This past weekend, we went on an off roading trip to see the incredible Mar Saba Monastery in the middle of the Judean Desert near the Dead Sea. We started at 8am and headed into the Desert in an area the IDF uses to practice military tactics. I had never gone on an off-roading trip before I met Ofir, but now I’ve grown to like them, even though I feel a bit like a scrambled egg by the end.
Our breakfast stop offered a great view of the Dead Sea and the company of some Bedouin boys on their donkeys, probably shepherding family flocks. As we headed out from breakfast, we ran into a herd of camels chilling on the mountainside. They let us come right up to them, even the two babies who were hanging out.
I’ve learned that some of the best off-roading spots in the desert are dry river beds of rivers that only run when the rains come. Drivers run a risk in these areas though, since storms can blow in with little warning and, because of how dry the ground is, the river beds go from empty to raging river in literally minutes, sometimes catching jeeps in the current. Luckily our day was dry and sunny and no storms caught us unaware.
One strange thing we noticed any time we got out of the jeep was how many white snails were EVERYWHERE all over the ground. At first we thought that they were dead, empty shells, but then we realized (unfortunately by crushing one ugh) that they’re actually alive, just hidden in their shells. With the help of my good friend Wikipedia, I learned that these snails are super well adapted to living in the desert. Their shells are white to reflect the sun and keep their temperature as low as possible. During dry times, they “aestivate” or build a barrier to the entrance of their shell to keep water from escaping and lay dormant, sometimes for years. When rains come, they break through the barrier and go about their little lives before going back to dormancy. Apparently a lot of people take the shells home thinking they’re empty and get a serious surprise if they’re exposed to water.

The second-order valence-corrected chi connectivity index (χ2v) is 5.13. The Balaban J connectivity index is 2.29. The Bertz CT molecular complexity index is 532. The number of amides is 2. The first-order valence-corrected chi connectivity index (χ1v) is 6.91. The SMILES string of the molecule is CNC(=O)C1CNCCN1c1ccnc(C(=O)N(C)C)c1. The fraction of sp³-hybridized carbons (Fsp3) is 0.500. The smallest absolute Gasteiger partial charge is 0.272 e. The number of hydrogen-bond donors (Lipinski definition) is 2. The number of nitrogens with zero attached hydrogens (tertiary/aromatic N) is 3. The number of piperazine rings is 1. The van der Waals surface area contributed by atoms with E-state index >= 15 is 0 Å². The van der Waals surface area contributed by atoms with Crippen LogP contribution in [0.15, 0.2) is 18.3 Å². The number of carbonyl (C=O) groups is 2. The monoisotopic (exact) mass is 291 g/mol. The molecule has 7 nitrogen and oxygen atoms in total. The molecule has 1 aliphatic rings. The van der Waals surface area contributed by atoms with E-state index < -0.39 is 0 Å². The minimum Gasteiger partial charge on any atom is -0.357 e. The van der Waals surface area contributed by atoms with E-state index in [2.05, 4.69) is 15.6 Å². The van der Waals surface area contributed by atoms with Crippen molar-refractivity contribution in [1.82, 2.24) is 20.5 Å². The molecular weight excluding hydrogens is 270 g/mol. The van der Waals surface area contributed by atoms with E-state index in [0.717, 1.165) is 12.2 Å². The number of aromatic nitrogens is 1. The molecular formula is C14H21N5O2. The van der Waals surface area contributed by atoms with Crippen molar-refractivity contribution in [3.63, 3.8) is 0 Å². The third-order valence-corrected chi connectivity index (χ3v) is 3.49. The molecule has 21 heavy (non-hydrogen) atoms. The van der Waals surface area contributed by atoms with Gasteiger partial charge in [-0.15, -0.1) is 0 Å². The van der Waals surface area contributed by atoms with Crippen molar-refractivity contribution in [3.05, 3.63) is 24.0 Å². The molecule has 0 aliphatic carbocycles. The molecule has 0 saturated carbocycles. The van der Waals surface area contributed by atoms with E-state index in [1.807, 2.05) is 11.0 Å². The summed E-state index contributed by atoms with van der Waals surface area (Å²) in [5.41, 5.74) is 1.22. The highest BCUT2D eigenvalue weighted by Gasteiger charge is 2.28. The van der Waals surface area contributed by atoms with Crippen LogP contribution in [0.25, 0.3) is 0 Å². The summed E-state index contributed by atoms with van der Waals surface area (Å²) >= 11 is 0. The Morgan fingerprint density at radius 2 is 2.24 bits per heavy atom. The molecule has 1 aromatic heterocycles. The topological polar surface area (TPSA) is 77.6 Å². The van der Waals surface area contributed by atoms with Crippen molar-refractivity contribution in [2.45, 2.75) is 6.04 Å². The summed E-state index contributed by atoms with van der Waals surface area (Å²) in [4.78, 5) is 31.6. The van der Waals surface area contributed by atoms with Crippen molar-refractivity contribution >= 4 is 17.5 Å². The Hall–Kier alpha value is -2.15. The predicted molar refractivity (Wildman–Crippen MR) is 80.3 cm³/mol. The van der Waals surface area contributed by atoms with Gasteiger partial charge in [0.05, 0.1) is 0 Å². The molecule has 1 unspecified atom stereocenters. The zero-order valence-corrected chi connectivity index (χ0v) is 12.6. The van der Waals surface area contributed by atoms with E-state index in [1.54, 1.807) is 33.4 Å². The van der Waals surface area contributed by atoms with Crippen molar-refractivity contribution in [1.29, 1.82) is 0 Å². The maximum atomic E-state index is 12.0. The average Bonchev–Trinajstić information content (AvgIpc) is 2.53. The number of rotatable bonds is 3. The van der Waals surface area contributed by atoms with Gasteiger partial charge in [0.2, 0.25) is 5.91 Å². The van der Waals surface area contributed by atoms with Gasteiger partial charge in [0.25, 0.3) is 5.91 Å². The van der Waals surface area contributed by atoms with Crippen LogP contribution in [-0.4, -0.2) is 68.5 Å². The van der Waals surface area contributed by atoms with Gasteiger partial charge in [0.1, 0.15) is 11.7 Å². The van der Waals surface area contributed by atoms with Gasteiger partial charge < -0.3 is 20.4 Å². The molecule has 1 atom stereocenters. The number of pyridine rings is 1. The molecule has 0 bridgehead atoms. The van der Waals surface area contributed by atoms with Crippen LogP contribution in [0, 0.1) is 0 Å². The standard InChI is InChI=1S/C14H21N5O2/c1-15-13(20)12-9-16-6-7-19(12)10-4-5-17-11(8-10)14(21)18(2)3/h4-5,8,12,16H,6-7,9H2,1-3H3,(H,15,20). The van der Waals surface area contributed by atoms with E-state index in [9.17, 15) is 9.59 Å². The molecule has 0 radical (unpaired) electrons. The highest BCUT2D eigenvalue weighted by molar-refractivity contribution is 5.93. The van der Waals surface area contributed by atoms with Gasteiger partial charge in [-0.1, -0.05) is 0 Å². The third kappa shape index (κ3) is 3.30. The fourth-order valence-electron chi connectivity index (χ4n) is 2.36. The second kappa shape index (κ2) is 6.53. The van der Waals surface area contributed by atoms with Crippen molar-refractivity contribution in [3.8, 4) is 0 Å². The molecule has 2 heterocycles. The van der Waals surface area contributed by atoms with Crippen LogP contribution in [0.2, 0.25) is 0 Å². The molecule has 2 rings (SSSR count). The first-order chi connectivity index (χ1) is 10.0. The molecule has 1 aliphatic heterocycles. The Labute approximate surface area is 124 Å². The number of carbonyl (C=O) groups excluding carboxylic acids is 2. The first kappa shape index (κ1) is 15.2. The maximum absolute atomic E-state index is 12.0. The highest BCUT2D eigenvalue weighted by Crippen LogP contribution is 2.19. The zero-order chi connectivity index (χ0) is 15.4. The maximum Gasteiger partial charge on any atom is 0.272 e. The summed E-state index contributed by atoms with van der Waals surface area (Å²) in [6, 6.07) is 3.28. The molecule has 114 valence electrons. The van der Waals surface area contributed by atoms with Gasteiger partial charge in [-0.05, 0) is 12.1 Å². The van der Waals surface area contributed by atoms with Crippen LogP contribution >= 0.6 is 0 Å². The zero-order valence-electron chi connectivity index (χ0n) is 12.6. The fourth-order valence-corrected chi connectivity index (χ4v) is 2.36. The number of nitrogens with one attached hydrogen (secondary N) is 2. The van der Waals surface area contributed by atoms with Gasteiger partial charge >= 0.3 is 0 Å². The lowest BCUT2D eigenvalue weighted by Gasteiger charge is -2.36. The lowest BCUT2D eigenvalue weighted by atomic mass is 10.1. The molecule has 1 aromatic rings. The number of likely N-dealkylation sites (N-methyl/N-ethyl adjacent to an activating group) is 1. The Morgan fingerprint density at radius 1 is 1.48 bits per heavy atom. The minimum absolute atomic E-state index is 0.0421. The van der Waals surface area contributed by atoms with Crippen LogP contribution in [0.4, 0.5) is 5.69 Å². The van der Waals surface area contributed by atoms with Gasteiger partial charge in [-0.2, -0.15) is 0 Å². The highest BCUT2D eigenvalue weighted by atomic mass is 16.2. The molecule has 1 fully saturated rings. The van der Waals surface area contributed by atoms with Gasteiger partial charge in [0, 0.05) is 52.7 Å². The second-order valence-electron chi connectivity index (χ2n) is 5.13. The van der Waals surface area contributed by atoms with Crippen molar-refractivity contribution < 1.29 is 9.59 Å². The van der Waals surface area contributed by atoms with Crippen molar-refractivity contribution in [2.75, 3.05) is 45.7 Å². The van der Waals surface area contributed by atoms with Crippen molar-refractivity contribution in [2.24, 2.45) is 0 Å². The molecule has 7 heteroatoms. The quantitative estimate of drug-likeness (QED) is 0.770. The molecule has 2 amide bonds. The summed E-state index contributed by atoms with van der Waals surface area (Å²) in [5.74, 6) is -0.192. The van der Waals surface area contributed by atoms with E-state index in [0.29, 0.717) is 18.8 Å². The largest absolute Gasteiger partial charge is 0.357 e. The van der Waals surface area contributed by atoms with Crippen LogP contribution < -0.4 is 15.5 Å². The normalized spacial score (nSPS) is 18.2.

After we stopped for lunch we had a short delay due to some camels blocking our way through a canyon, since apparently that’s a thing that happens. We made it through, though, and entered the last leg of our journey to the monastery, arriving just before sunset.
The monastery lies across the canyon from Israeli land, in the Palestinian territory. It’s been there for more than a thousand years though, and the land belongs to the Greek Orthodox Church, not Israel or the PA. While there used to be hundreds of monks living in the monastery, now there’s about 12. There is no electricity or heat there, though they do have running water. They also eat very little, and no meat or eggs.
As you can see from the pictures, stairs are built around the monastery into the cliff, and these stairs provide access to numerous caves. Some caves are used for storage, others are used by the monks to seclude themselves for a full year, during which they have no human contact and spend their days praying and reaching a higher level of spirituality.
The wall around the monastery was built around 600AD to protect from invading Arabs. Apparently it worked, because the monastery remains in amazing condition. Seeing it across the canyon I honestly felt like I had walked into an episode of Game of Thrones. I unfortunately haven’t been able to make it to Petra yet for obvious reasons, but this was a great stand in for now.
We finished our trip just after sunset and drove back to Tel Aviv. One thing that makes Israel so incredible is how different the regions are despite being such a small country. From the desert in the south to the beach metropolis of Tel Aviv to the green mountains of the north, you can experience every kind of landscape and climate in one day here. In the next couple months there will probably be snow in the north while it will still be hot only a few hours away in the south. If you’re in Israel and interested in taking an off-roading trip, contact me and I’ll put you in touch with our awesome guide Noam.
Yesterday I cooked Thanksgiving dinner, which is extra hard in Israel because you have to find all the ingredients. But, thankfully (lol) it turned out great! I plan to do a post on how to celebrate your homeland’s holidays in your new country, so keep an eye out! Happy belated Turkey day everybody!